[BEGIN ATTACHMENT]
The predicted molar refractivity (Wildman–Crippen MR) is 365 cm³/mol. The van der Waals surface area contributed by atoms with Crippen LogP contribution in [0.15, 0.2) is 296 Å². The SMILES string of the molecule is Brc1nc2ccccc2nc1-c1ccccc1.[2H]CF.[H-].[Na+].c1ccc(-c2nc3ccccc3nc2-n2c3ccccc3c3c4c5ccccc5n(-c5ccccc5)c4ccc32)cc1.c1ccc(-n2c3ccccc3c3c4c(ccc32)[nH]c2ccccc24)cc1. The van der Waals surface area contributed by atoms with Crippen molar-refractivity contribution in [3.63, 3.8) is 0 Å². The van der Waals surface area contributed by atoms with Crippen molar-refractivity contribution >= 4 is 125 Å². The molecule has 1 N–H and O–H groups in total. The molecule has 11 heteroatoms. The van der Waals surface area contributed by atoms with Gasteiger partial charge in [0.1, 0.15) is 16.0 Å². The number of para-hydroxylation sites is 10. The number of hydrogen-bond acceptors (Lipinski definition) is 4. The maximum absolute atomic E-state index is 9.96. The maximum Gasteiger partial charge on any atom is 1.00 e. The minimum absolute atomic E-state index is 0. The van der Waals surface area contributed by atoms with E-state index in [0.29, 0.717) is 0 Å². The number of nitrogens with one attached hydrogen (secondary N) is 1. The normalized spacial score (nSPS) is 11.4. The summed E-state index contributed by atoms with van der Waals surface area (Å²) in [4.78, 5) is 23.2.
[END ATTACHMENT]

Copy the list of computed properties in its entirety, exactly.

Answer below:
The predicted molar refractivity (Wildman–Crippen MR) is 365 cm³/mol. The van der Waals surface area contributed by atoms with Crippen LogP contribution in [0.15, 0.2) is 296 Å². The SMILES string of the molecule is Brc1nc2ccccc2nc1-c1ccccc1.[2H]CF.[H-].[Na+].c1ccc(-c2nc3ccccc3nc2-n2c3ccccc3c3c4c5ccccc5n(-c5ccccc5)c4ccc32)cc1.c1ccc(-n2c3ccccc3c3c4c(ccc32)[nH]c2ccccc24)cc1. The van der Waals surface area contributed by atoms with Crippen molar-refractivity contribution in [3.63, 3.8) is 0 Å². The van der Waals surface area contributed by atoms with Crippen molar-refractivity contribution >= 4 is 125 Å². The molecule has 1 N–H and O–H groups in total. The molecule has 11 heteroatoms. The van der Waals surface area contributed by atoms with Gasteiger partial charge in [0.1, 0.15) is 16.0 Å². The number of para-hydroxylation sites is 10. The number of hydrogen-bond acceptors (Lipinski definition) is 4. The maximum absolute atomic E-state index is 9.96. The maximum Gasteiger partial charge on any atom is 1.00 e. The minimum absolute atomic E-state index is 0. The van der Waals surface area contributed by atoms with E-state index in [0.29, 0.717) is 0 Å². The number of nitrogens with one attached hydrogen (secondary N) is 1. The normalized spacial score (nSPS) is 11.4. The summed E-state index contributed by atoms with van der Waals surface area (Å²) in [4.78, 5) is 23.2.